This is a bizarre angle on the Iraqi elections, which I have not seen covered in the MSM here...(this is from the Jerusalem Post). I had mixed reactions to this: I think it is great that Christians and Jews can officially vote in the Iraqi elections (a hopeful sign of progress), and that they are allowing remote voting around the world (I hadn't heard that! MSM only talks about the infeasibility of elections inside the country). I also did not know there were so many Israelis with ethnic ties to Iraq (I knew there were some, but I didn't know it was this many). But I think it is terrible that the Netherlands has a voting station and Jerusalem does not. It's hard to interpret this as anything but anti-Israel and antisemitic. Israel is the only established democracy in the Middle East, and the Iraqis living there should really have something to contribute to the establishment of a similar democracy in their original homeland. And it's fascinating to think that Israel could be a major voting block in this landmark election, if there was a voting station in Jerusalem. This is from The Post:

Israeli descendants of Iraqi Jews are being offered the possibility of voting in
the first free democratic elections in Iraq, the Independent Electoral
Commission for Iraq (ICI) has announced. The elections, which are due to take
place from January 28 to January 30 at 14 polling stations in Iraq and around
the world, are open to all ethnic Iraqis, the ICI said....Israeli turnout is
likely to be low – the closest polling station to Israel is in Amman, Jordan.

Some 130,000 Iraqi Jews immigrated to Israel after the establishment of
the state. Today, there at least 75,000 Iraqi-born Israeli citizens but the
number of eligible voters – including their children – is much higher. Iraq's
Out-of-Country Voting (OCV) committee decided not to open a polling station in
Israel, whose population of eligible voters is much greater than other countries
with polling stations, for example, the Netherlands.

Asked why Israel doesn't have a polling station, [Farid] Ayar, whose organization [ICI] is the independent body of Iraqi citizens that determined the stipulations for voter eligibility and the location of the polls, said it "is because Iraq has no relations with this state, and we don't recognize this state." . . . More details may be found on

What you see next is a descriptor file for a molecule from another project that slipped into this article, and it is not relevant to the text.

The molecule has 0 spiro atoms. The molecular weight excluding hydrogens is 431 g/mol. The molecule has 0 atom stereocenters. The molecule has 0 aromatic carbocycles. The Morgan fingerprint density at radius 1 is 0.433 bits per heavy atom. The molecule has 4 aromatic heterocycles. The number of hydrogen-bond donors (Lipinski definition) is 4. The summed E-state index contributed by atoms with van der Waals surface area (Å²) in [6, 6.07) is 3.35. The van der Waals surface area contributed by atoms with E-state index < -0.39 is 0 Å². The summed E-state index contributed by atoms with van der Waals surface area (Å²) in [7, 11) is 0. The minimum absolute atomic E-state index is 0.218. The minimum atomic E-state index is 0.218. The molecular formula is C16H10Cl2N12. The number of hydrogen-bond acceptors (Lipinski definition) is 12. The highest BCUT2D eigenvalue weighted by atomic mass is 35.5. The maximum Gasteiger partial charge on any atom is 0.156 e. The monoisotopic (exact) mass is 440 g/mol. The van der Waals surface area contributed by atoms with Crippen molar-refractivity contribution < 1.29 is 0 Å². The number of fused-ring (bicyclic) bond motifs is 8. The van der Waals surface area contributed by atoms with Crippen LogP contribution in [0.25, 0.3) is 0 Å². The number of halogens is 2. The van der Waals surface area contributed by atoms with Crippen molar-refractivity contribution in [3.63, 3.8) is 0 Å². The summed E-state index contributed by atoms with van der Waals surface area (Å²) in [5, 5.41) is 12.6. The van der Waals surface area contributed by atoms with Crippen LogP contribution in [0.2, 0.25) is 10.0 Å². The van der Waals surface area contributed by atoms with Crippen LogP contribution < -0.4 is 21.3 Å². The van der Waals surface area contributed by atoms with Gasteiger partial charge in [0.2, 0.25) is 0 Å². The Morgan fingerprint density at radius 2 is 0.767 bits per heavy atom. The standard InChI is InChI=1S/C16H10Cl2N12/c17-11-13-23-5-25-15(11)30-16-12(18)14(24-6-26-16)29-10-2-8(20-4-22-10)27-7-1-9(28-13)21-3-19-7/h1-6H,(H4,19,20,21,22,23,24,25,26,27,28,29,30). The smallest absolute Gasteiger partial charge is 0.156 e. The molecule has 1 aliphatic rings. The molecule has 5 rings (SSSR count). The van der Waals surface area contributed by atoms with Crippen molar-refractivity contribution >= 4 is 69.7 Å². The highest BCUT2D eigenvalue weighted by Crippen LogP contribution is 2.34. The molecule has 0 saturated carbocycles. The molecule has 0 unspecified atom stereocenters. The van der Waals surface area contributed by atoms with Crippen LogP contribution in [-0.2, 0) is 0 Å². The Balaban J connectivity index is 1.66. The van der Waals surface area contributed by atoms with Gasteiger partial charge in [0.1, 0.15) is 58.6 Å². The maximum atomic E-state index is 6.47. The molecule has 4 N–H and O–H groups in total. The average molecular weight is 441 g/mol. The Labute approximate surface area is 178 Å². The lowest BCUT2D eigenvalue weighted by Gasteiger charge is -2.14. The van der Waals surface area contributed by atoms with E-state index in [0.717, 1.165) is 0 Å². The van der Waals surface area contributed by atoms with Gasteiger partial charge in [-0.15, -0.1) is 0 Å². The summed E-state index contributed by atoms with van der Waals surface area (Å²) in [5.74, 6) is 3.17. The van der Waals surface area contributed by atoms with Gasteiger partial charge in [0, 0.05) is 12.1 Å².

Thursday, January 13, 2005

Careful With Those Lawyer Jokes....

I kind of enjoy lawyer jokes, but the media tried to make it sound like this was a case of egregious overlawyering. Notice at the end of the article that these guys complain they've been standing outside Long Island courthouses mocking lawyers "for years" without being arrested:

"The pair said that for years they have stood outside courthouses on Long Island and mocked lawyers."

Duh. You didn't expect one of those evil, assertive lawyers to get sick of it and complain at some point? As a practitioner, I didn't enjoy standing in line outside the courthouse in the freezing New England weather any more than the rest of the people - actually probably less, because most people appearing on charges seemed to bring friends and family with them to keep them company. These protestors really must not have enough to do! Get a job or something!

If somebody finally decided he'd had enough, how was he supposed to know these guys were there that day for an actual criminal charge, instead of just standing near the line heckling the poor attorneys like usual? Sheesh. And thanks a lot for your loathsome drunk driving - lucky you didn't kill a nice family in a minivan or something. I know there are lots of lawyers who really deserve all those lawyer jokes, but we seem to have a shortage of ways to mock, scorn, abuse, and ridicule drunk drivers. (I know, they're just not funny, but are most lawyers that funny?) The two jerks (in my book) with too much time on their hands are pictured below...

When not driving around drunk,
these noble citizens stand around
and heckle innocent bystanders
outside their local courthouse.
Thanks, guys!!!
Get a blog or something!

Wednesday, January 05, 2005

Interesting Case about Law & Terrorism

This story is interesting - and encouraging. My initial reaction would be to suggest that the defendants would be judgment-proof, but the fact that they litigated it as much as they did - and have announced plans to appeal - indicates they have something to protect. Even if the charities claim they were not mere front organizations for terrorists, in this day and age it is a distinct possibility, and legitimate charities must be more watchful about where they channel funds.

Tuesday, January 04, 2005

Israel Gets Breakthrough With Anti-Anthrax Drug

Good news indeed....

Mississippi's Fall From the List of "Judicial Hellholes"

When I read this I wondered if this new jurisdictional rule is entirely responsible for Mississippi's dsiplacement from ATRA's list of "judicial hellholes..."